The Lawe Top Beacon was erected as a navigational aid in 1932 by John Turnbull and cost around £60. The beacon and its twin companion opposite replaced the 18th century structures and compliment the High and Low Lights at North Shields.
Souter Lighthouse opened in 1871 and was at the time, the most advanced in the World. It was the first lighthouse to be specifically constructed for electric illumination by carbon arc lamps. Today the property is operated by the National Trust and visitors can explore the Engine Room and find out how the lighthouse operates through video, displays and navigational equipment. The family living quarters in the Victorian Keepers Cottage is open to explore and visitors can climb the 76 steps to the top of the tower. There are extensive views of the coastline, on a clear day you can see past Blyth and up the Northumberland Coast and to the south, the Yorkshire Hills. A specially adapted camera at the top of the tower relays images to the ground floor so the same views can be seen without the effort of climbing to the top.
North East Maritime Trust
The North East Maritime Trust is open to visitors 09.30 to 15.30 Tues, Wed & Sat with free guided tours available.
The team are currently engaged in the restoration of the 1917 Tynemouth Lifeboat Henry Frederick Swan and earlier this year they were involved in the restoration of the "Tyne" Lifeboat situated just behind Haven Point.
As well as restoring old boats it is the Trusts aim to keep the wooden boat building skills alive on the Tyne before they disappear. The Trust is very proud that the boats they restore are not "museum pieces" but fully functioning boats which will be used on the river, where they belong.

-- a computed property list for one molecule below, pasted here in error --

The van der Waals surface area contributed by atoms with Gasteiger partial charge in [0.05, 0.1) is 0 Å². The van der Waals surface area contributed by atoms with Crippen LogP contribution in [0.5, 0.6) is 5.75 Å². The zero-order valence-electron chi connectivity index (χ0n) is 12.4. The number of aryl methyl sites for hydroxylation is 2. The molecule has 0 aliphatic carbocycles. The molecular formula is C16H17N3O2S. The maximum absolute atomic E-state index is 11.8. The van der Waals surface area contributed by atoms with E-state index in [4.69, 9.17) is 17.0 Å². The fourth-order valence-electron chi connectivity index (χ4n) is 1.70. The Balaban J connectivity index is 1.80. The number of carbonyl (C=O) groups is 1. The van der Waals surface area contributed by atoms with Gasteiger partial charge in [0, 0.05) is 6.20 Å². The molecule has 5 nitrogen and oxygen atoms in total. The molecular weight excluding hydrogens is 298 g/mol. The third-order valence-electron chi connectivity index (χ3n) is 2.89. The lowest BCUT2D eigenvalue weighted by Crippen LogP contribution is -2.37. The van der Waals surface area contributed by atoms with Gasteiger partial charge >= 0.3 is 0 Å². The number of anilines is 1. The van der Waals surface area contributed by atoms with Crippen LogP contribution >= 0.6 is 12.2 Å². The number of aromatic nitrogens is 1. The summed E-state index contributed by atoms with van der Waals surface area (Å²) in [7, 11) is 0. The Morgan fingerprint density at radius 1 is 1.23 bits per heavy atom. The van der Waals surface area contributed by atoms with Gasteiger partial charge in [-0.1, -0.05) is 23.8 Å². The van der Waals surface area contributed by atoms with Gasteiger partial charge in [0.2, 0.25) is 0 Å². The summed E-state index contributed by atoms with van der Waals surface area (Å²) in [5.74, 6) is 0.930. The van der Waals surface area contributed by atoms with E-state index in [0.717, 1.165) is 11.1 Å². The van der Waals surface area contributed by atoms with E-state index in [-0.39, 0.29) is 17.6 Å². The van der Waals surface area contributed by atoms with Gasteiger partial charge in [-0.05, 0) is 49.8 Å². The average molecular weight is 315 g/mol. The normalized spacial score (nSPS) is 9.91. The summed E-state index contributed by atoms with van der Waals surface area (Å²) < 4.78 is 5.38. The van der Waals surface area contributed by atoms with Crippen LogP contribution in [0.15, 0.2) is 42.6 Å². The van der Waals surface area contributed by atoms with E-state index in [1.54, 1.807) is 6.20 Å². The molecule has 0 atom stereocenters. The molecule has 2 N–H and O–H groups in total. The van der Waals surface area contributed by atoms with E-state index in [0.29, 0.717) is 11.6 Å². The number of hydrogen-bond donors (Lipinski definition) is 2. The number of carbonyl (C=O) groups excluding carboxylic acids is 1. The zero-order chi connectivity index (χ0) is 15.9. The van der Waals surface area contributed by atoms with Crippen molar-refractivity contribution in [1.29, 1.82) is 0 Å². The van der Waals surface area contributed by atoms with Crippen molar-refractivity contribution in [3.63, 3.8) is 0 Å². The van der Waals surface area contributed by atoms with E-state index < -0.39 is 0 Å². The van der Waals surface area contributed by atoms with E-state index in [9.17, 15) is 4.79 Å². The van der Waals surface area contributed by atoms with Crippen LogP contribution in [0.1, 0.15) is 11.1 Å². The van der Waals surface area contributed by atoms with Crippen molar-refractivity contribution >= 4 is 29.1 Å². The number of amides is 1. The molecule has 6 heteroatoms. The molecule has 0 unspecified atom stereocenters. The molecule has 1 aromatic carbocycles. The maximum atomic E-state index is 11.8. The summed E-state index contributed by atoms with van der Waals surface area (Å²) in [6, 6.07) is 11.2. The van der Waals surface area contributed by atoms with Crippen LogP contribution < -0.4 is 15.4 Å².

The North East Maritime Trust is located at:
2-3 Wapping St
The ghost of John the Jibber is said to haunt the area around Marsden Rock and Bay and if you are quiet you may just hear his moans and groans. He betrayed his fellow smugglers to the Customs Men and for this suffered a slow death suspended from a bucket half way down the cliff face.
A statue to commemorate the memory of Dolly Peel (1783 - 1857) overlooks the River Tyne. She was a fish wife, poet, story teller and smuggler and even served in the Napoleonic wars. She lived in Shadwell Street in South Shields and is famed for hiding her husband from the notorious press gangs.
Built in the 1860s The Customs House is a listed building overlooking the Tyne and has been transformed into a thriving arts venue. Beside The Customs House is the Merchant Seaman monument which was unveiled by Countess Mountbatten of Burma on 19th September 1990 in memory of the merchant seamen who sailed from South Shields and lost their lives in World War II.
The town's rich seafaring past is reflected in the evocative Spirit of South Tyneside at Market Dock, overlooking the River Tyne. Nearby is Fleet, a collection of seven stainless steel collier ships in full sail. The brightly polished ships reflect patterns of both moving sky and water and give the impression of a fleet heading out to sea. Both works are by the same artist, Irene Brown.